When Erin Propp sang her song The Breathing during the jazz festival, it took my breath away.
The Winnipeg singer's composition, based on a conversation with her father about her parents' love for each other, is an emotionally powerful song that highlights her songwriting and vocal skills.
The fact it was performed in a spare trio with bassist Luke Sellick and guitarist Larry Roy made it even more poignant.
If you didn't catch her performance opening for singer Gretchen Parlato at the TD Winnipeg International Jazz Festival, you'll be able to hear The Breathing on the debut CD she's recording.
Propp is one of three 20-something jazz musicians, along with drummers Curtis Nowosad and Lucas Sader, to hit the studio last week to record debut albums. All expect to release them in the fall.
Propp says that while the trio will be the core, the recording will be "more than the trio sound." It will incorporate piano, Rhodes electric piano, percussion, full drum kit on some tunes and saxophone by Jimmy Greene.
"Every song is being treated differently; a very individual treatment," Propp says.
The singer emphasizes that the project is a 50/50 collaboration with Roy, her former teacher in the University of Manitoba jazz studies program, and the recording engineer who will oversee all three recording sessions in his studio. Propp writes the lyrics and melody, she says, and Roy adds harmony and rhythm.
Nowosad emphasizes his recording is jazz, even with music by Bob Marley, Michael Jackson, Black Star, Tupac Shakur, Joni Mitchell and Pink Floyd along with two originals by the drummer. Even one of the originals is based on Little Wing by Jimi Hendrix.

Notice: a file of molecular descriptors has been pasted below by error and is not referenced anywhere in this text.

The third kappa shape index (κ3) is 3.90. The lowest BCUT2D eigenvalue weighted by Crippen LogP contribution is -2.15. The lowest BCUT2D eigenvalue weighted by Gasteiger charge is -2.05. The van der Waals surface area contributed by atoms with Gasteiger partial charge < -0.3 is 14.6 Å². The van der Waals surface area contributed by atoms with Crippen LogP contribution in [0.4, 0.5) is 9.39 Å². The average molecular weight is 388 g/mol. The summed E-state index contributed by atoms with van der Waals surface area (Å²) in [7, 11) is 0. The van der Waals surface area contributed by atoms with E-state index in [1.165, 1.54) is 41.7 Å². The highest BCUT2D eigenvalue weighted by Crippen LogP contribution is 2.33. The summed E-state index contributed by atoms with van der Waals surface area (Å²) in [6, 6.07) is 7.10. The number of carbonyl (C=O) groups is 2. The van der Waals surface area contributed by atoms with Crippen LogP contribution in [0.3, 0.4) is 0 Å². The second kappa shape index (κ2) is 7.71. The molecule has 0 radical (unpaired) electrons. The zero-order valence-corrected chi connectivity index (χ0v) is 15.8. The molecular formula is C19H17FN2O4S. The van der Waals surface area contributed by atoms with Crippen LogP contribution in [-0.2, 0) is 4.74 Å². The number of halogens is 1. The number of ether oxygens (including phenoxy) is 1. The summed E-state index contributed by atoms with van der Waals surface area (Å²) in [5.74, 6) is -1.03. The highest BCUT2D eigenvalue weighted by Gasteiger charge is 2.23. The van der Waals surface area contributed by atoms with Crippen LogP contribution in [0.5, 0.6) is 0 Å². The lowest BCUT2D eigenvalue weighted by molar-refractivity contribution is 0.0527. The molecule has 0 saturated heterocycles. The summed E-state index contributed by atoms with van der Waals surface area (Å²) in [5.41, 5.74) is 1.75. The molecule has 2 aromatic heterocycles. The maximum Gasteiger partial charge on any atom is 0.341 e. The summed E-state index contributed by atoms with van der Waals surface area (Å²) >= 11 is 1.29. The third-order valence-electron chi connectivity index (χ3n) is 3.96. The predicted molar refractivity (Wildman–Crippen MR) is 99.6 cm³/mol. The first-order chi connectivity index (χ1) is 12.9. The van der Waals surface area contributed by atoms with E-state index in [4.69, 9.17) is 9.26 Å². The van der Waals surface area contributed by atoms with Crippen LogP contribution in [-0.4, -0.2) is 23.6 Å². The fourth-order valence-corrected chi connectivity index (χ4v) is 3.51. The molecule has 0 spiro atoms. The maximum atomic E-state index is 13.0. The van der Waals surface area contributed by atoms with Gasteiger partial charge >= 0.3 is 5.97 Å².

"It's a pretty eclectic mix, but it ties together well," Nowosad says. "It's still very much a jazz record, but the underlying concept is contemporary music from 1970 to now," he adds.
Nowosad is backed by bassists Steve Kirby and Julian Bradford, pianist Will Bonness (Taylor Eigsti plays on one track), saxophonist Greene, trumpeter Derrick Gardner and guitarist Roy.
"Hopefully, jazz people will see the (musician) names and pick it up and non-jazz people will see the songs and pick it up," he says.
He adds that the CD will be under 50 minutes long, like classic jazz LPs. "Since the advent of the CD in the '80s, I think most albums are too long," Nowosad adds.
Music from Sader's recording, Apollo: Tribute to the Miles Davis Quintet, has had a couple of airings -- in January and again during the jazz festival.
The drummer said the CD will be a mix of originals, music associated with Davis's "second great quintet" with bassist Ron Carter, pianist Herbie Hancock, saxophonist Wayne Shorter and drummer Tony Williams, as well as a new arrangement of Blue in Green from the classic Kind of Blue album.
Sader said he composed a couple of tunes, including the title track, in the vein of Davis, a musician who was "always searching, moving forward, finding something new."
Sader's band includes saxophonist Paul Balcain, bassist Karl Kohut, keyboard player Paul De Gurse and trumpeter Gardner, a U of M professor who loves the music of the '60s Davis band and "who was in the project from the start."
All three musicians plan to use their recordings as a calling card for airplay and gigs across the country, including the summer jazz festival circuit.
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Bassist Luke Sellick has his fingers crossed as he prepares to attend Juilliard in the fall on a scholarship.
The 21-year-old graduate of the U of M's jazz studies program will go to New York to work on a master's degree in jazz studies and one of the prestigious school's bass instructors is the legendary Ron Carter.
"I'm hoping to get some one-on-one time with him," Sellick said in an interview. The other bass teachers are Ben Wolfe, whom Sellick studied with over Skype this year, and Ray Drummond -- both well-known and respected jazz musicians.
Sellick is one of only two bassists who won scholarships through an application and audition process; one each in the master's and undergraduate programs.